When they were little, we would talk about people who had very little. I would show them that I was donating to the needy by placing an envelop of money in the church collection. I would take them to buy mittens for the “Christmas glove tree.” I hoped that giving back would sink in, but I wasn’t sure. I remember a time when one of my children was upset about buying a toy for a needy child. The child couldn’t understand why I was not buying the toy for her. Other times I shopped for our adopted family by myself to minimize the concerns expressed by the children. Truly my children have everything they could ever want. But for a little one, seeing mommy buy a toy for someone other than them doesn’t make any sense.
To keep the subject of giving back a positive one, I waited til my children were a little older. All three children were about 9 or 10 when I talked about them giving away their toys. As you would imagine from reading the first paragraph of this post, the idea of giving away THEIR toys was a traumatic one.
When they were little, they simply couldn’t grasp this concept. I would do monthly donations to American Veterans, Purple Heart, or Goodwill, but I rarely let my children see that I was donating their toys. I was a ninja…a toy ninja…swooping in to the playroom to look for neglected toys and games. I had a system that more or less worked. I would survey the playroom every month or two. Look to see what toys were getting played with and which were not. I would “under cover of darkness” move the “toys no one has played with in months” to the storage room to “hang out” for a bit. Once the toy was in the storage room for 6 months to a year without one of them asking for it, I would decide whether to consign the toy or donate the toy.
Now you might wonder why I don’t just donate all their toys. I’m still doing consignment sales today. Well, I paid a lot of money for the toys or the toys were gifts from generous grandparents. I know that some of the toys are in very good condition and can be sold at my local consignment store. I’ve not had great success or even any success with yard sales…although I’m in a Facebook online yard sale group for my town that is ROCKING. I have sold close to $1,000 through the Facebook group. I’ve even sold stuff on eBay. The money I earn from consignment sales and online yard sales goes back in to the household budget. We use the “toy” money to buy other toys, games, or to go out to dinner and a movie. Selling the kids’ toys is like giving back to my family. The rest of the toys not consigned are bagged up and put out for the monthly donation truck pickup.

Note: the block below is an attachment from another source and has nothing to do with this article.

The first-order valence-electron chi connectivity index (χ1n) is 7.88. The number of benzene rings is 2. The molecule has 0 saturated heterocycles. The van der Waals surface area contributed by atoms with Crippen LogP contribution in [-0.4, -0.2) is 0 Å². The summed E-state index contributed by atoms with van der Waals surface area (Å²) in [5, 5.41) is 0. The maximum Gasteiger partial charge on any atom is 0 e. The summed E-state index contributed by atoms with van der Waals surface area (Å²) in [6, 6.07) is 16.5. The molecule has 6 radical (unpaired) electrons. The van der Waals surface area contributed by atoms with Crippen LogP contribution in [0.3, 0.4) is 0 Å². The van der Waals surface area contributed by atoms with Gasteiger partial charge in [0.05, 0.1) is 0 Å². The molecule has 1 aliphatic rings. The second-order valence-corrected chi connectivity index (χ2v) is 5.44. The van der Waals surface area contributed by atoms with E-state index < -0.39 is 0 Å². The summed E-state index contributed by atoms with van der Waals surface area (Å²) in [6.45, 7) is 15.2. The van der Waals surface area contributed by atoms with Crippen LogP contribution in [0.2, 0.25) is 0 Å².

- Put all donations in black trash bags, so that a little child won’t see a stuffed bear and wail “Why is my bear in a bag?? I want my bear back!” This has happened to me. Shudders.
- If like me you only have white garbage bags, then ONLY put donation bags at the end of your driveway when the children are on the school bus. Trust me…I never schedule a donation for a day off school or the weekend. My children have laser vision and can spot a toy truck poking out of a garbage bag in no time at all.
By the time each child was 9 or 10, I let them choose which toys to donate and which they wanted to consign. I wanted them to be on board with giving back. Child #1 was more or less done with toys by that age, so getting her on board wasn’t difficult. Child #2 and #3 needed a bit more coaxing, but gradually came on board. Often, I let the kids keep the money earned from consignment sales or online yard sales.
By middle school, my older children participated in service projects through school. I wanted them to help others. Give back to their communities. Our school system has 6th, 7th, and 8th graders do service projects in middle school so that they earn the required service hours needed for high school graduation. When I heard about the service requirement I was happy. Serving and helping others is always a good thing. Except, the projects that the middle schoolers did were a little less service oriented than I would have liked. They sent cards to the service men and women. They raised money at a cancer bowl-a-thon. They cleaned up the courtyard garden at school. These activities were often squeezed in to only one or two days per school year. For the rest of the year, the service requirement was not mentioned or required. I knew that all of us could do more to give back.
Stay tuned for Part 2 of Giving Back: Starting a Family Tradition!